On Friday, the Department of Defense released its report on the Fort Hood Massacre –“Protecting the Force: Lessons from Fort Hood.” It is a disgraceful document. Indeed, Ralph Peters does not exaggerate when he says:Rarely in the course of human events has a report issued by any government agency been so cowardly and delusional. It’s so inept, it doesn’t even rise to cover-up level.The report attributes the fact that the military did not identify the threat posed by the Nidal Hasan — it calls him “the alleged perpetrator” — to bureaucratic shortcomings in the acquisition and sharing of information. As to accumulating information, the report finds that “current definition for prohibited activities [by members of the armed forces] is incomplete and does not provide adequate guidance for commanders and supervisors to act on potential threats to security.” In addition, “there is no well-integrated means to gather, evaluate, and disseminate the side range of behaviorial indicators which could hlep our comomanders better anticipate and internal threat.”Second, the report finds a “gap” in the sharing of information. According to the authors, “the mechanisms for sharing potential indicators of internal threats with appropriate command channels are limited.” The report calls for an end to allowing “bureaucratic concerns by specific entities over protecting ‘their’ information” to “prevent relevant threat information and indicators from reaching those who need it — the commanders.”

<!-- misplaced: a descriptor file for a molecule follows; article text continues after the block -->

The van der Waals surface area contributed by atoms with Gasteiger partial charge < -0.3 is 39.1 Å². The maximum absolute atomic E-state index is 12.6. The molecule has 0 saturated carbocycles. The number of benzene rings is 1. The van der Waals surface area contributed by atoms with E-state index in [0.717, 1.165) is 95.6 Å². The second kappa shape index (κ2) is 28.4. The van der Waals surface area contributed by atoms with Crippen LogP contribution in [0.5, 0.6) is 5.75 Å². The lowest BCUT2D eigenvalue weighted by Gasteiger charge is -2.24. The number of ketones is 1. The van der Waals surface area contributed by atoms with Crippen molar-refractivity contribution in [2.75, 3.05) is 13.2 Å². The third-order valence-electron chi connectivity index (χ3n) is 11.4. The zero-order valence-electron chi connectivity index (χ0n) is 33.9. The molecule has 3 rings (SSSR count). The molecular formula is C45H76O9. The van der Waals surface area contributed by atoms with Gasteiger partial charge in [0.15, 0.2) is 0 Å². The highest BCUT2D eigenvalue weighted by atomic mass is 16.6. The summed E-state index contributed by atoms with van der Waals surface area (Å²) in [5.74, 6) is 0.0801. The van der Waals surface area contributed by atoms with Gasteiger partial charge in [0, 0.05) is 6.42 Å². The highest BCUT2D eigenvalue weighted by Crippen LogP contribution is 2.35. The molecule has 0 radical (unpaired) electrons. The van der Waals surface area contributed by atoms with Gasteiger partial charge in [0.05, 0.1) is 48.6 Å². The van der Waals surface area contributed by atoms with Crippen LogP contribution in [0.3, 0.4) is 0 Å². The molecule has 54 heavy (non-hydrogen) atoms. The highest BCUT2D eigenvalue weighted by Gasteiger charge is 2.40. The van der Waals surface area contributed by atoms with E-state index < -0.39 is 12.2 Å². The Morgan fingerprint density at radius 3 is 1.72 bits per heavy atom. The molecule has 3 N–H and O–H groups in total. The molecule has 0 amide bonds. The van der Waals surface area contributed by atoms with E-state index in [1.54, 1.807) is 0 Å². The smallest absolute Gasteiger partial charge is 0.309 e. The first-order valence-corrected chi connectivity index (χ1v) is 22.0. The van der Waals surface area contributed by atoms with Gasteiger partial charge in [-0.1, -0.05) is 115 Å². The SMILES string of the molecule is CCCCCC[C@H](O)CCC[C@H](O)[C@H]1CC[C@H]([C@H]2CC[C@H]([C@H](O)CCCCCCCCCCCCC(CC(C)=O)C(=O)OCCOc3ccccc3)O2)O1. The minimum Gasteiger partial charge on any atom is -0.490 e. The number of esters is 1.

Apparently they could could not call political correctness by its name and could not admit it was a Muslim jihadist terror attack. Most frightening is the fact they probably did not ever realize that is what they are telling us.